Ad tech’s landscape never stays the same for too long, with technological advances, regulatory changes, and world-wide events combining to create the need for players to be adaptable and innovative. Whilst this year has been a particularly gruelling one for Broadcasters, the segment is still capable of not just reviving itself, but revolutionising ad tech at large. In this exclusive article, Maria Flores Portillo (pictured below), general manager EMEA at Amobee, outlines how Broadcasters could shake up adland.
European Broadcasters are often accused of being old-fashioned and slow moving, but for the first time in years, they have an actual shot at transforming the advertising landscape. We have seen some interesting battles already at play, but a larger war between Broadcasters and digital giants is coming — which will put TV data and content at the very centre. If Broadcasters play their cards right, they have the assets and experience to come out on top. But the window of opportunity is certainly shrinking, and the investments and ambition required are not trivial.
A flawed formula from the get-go
The last decade has not been easy on Broadcasters, with fresh threats on all sides — from new start-ups to existing content providers muscling in on their territory — who are all aiming for the same thing: to snatch the greatest audience share. To make things harder, their top line has been severely hit by the digital giants, who have eroded Broadcasters’ advertising return by offering low-priced and high-reach competing products.
These competing products have created a non-negotiable buyers’ appetite for digital data and 1-to-1 targeting and measurement, putting Broadcasters under enormous pressure to change their business models and trade through programmatic platforms. Consequently, many of them have since broken their vow to never position their content so that buyers could simply cherry- pick their impressions. The current picture is not pretty: anyone who works for a DSP knows what’s out there, in the open, often at heart breaking prices.
So, has programmatic really worked out for Broadcasters? Arguably, no – most would agree that it strips them of key strengths, from being able to trade on their terms, to leveraging their assets at scale. The interesting thing is that it hasn’t quite worked out for buyers either. Despite programmatic’s twin promises of automation and efficiency, there’s still an awful lot of fragmentation between various different Broadcasters and their approaches. Therefore, running a BVOD campaign with a decent amount of reach ends up in a fairly broken media plan. The alternative, from an agency trader’s perspective? Just a few clicks in Google to buy YouTube inventory — job done. If the agency’s client is not too bothered about context, or simply looks the other way, then what might otherwise take 10 hours can be accomplished in just 10 minutes. This is more than just a little tempting.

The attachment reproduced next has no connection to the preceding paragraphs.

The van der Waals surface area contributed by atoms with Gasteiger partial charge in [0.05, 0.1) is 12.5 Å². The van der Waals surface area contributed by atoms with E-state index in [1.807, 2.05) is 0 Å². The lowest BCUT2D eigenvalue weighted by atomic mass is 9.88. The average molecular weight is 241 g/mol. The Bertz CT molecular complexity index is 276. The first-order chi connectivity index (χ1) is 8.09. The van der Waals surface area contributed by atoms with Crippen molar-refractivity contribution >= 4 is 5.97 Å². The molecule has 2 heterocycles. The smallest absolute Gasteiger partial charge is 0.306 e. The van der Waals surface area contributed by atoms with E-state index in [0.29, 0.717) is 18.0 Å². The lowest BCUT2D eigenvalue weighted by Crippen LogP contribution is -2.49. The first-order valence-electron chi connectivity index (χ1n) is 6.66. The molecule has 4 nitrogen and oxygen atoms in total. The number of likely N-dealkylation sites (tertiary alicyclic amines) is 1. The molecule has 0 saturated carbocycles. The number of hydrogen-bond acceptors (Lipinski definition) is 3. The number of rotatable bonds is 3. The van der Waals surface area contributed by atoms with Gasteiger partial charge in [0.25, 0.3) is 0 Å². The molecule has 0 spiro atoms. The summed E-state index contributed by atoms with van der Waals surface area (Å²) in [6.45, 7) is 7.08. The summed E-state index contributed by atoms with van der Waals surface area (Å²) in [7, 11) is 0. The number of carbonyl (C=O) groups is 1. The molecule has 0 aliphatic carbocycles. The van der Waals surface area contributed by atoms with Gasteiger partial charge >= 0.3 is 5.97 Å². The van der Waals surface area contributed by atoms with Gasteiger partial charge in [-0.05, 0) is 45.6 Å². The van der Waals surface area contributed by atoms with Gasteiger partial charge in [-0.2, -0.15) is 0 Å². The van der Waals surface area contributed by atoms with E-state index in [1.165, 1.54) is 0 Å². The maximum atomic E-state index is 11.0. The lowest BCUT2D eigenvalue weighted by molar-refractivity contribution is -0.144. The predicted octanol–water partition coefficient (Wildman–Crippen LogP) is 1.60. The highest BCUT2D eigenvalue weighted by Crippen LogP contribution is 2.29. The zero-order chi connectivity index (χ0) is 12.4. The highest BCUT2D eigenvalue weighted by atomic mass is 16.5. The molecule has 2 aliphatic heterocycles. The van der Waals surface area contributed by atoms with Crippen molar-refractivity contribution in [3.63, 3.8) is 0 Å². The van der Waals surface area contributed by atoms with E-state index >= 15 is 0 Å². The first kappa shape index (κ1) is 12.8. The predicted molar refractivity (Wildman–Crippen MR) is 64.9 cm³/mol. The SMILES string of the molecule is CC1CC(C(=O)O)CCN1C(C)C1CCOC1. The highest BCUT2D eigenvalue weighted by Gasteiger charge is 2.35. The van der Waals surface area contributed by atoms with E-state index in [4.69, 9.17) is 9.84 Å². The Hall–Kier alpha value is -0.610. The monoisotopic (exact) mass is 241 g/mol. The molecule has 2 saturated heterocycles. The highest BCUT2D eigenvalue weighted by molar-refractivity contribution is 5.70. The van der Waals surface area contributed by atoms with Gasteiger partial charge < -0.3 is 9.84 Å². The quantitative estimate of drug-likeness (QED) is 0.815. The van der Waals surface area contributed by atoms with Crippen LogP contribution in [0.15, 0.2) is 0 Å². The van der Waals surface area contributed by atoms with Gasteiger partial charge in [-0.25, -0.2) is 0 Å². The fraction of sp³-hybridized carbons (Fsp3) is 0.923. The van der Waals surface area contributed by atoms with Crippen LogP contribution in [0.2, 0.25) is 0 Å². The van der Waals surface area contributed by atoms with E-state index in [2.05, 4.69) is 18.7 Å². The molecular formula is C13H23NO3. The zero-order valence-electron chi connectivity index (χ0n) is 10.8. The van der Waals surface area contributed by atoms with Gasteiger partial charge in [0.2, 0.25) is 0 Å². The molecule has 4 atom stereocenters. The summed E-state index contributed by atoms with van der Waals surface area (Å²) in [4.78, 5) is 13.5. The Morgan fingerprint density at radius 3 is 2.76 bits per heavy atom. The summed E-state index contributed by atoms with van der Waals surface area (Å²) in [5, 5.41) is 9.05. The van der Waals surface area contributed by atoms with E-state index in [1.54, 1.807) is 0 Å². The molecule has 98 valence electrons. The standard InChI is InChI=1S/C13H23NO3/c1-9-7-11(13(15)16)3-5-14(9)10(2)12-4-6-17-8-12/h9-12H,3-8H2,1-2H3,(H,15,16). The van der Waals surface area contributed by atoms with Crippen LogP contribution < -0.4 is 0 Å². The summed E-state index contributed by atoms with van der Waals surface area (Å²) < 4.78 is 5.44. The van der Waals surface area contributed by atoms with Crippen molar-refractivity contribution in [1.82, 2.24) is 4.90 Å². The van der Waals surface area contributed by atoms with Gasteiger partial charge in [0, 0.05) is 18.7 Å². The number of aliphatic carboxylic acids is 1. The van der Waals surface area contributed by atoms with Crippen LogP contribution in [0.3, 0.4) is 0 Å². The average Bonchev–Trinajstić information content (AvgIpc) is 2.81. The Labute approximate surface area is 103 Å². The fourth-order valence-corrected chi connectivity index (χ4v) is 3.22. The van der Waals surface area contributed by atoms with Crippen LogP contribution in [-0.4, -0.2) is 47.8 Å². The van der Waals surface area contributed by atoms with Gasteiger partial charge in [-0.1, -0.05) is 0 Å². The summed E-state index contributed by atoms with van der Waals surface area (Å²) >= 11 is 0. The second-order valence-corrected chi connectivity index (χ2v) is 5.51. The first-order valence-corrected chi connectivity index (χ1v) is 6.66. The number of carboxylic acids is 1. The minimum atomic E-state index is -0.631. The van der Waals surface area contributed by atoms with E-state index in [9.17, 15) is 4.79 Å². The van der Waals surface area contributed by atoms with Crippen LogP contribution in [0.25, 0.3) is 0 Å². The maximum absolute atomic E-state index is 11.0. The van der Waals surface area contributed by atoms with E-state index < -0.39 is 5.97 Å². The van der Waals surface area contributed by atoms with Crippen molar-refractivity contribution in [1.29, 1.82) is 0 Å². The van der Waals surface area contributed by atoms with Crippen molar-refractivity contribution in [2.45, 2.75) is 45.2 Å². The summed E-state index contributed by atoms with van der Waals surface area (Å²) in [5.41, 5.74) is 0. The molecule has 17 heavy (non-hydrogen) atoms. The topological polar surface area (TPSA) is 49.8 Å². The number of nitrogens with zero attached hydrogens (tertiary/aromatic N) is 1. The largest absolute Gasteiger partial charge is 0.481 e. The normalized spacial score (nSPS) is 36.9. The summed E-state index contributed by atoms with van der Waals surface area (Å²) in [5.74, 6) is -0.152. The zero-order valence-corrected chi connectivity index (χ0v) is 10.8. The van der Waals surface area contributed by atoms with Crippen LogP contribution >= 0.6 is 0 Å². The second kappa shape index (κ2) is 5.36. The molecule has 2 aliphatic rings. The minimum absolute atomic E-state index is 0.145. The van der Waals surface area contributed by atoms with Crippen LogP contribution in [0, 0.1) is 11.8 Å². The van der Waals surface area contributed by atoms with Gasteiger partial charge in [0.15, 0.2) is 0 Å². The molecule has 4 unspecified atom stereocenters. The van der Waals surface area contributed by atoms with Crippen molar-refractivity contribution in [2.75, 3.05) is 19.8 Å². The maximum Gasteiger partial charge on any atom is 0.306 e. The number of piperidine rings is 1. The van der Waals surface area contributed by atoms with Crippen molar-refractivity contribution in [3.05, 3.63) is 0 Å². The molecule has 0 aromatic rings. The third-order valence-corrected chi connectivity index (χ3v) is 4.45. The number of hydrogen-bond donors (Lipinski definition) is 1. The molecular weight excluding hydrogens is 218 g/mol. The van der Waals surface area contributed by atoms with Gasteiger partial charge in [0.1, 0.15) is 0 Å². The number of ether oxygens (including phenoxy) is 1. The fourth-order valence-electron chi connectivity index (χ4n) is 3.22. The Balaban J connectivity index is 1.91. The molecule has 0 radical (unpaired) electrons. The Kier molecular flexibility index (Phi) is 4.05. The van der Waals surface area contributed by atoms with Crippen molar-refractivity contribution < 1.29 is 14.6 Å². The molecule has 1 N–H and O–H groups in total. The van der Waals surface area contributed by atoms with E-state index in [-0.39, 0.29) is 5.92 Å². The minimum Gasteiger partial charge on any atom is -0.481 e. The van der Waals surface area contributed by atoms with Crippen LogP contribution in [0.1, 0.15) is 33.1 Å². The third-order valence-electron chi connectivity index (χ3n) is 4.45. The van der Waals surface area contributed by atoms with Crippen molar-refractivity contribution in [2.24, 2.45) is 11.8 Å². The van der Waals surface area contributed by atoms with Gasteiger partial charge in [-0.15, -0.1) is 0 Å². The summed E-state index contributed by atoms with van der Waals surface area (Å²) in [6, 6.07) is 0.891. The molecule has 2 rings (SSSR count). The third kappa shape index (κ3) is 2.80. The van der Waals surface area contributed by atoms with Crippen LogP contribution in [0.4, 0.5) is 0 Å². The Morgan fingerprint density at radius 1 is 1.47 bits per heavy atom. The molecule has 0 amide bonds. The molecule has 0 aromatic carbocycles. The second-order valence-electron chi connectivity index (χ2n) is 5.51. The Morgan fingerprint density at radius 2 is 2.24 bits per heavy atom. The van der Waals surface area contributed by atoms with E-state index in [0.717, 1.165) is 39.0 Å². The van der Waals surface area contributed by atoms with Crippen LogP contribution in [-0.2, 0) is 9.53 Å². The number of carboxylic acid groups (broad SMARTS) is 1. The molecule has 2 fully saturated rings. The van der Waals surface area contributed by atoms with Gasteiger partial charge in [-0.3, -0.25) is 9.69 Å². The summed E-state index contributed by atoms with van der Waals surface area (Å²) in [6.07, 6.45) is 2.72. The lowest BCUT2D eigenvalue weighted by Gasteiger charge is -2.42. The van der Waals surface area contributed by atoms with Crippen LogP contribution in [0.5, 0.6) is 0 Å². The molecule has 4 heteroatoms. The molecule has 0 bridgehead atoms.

Audacious moves are taking place
So, does this mean a slippery slope for TV from here on out? As the linear ad break becomes increasingly digital, do Broadcasters simply resign themselves to its ownership by desktop and mobile-native DSPs? And if so, what about ceding control to the platforms and digital giants that own them? Is 10% of broadcasters’ linear business really going to move to Google in the next five years in the form of DSP fees? For Europe, that’s the €3bn question.
Absolutely none of the above is a given. As well as increasing competition, Broadcasters have also had an opportunity to build a deeper understanding of what buyers need and want over the last few years. They have likewise had the chance to put some real R&D focus into fusing linear panels with the digital data they gather through websites, STB partners, and CTV sensors. Frankly, they also don’t have much more to lose. We have seen some audacious moves, such as PlanetV in the UK, where ITV moved their entire BVOD business to a platform that they control and, in the process, removed themselves from trading through any third-party DSPs. Meanwhile in Germany, ProSieben and RTL have created an alliance for their addressable TV inventory, out of reach from any other platform. Both initiatives are going well, and it’s likely that more will follow.
The next generation of platforms may be powered by Broadcasters
There is one key trigger that makes this moment the moment for Broadcasters to feel audacious: the deprecation of third-party cookies, which ushers in a renaissance of context and quality first-party data. Add in the fact that TV is at the cornerstone of any major media plan, and you start to clearly see how Broadcasters can break the status quo.
If (and it’s still a big if) Broadcasters are to disrupt the industry, first they must create ecosystems that are truly TV-centric – with unique, credible data and strong content. Next, they must extend those efforts across the digital landscape via accurate, independent cross-screen audience planning and measurement. The future success of any of these ecosystems undoubtedly rests on data and scale, both of which will require alignment and collaboration between Broadcasters to be fully realised.
If they can do all of this, then they’ll instantly be able to offer buyers a dramatically better alternative. Because what is currently on offer — a fragmented landscape of offline TV buys and all-you-can-eat digital ones — can absolutely be surpassed.
With the right technology, ambition and alliances, Broadcasters could be getting that balance just right, and writing the next chapter of the advertising industry’s future.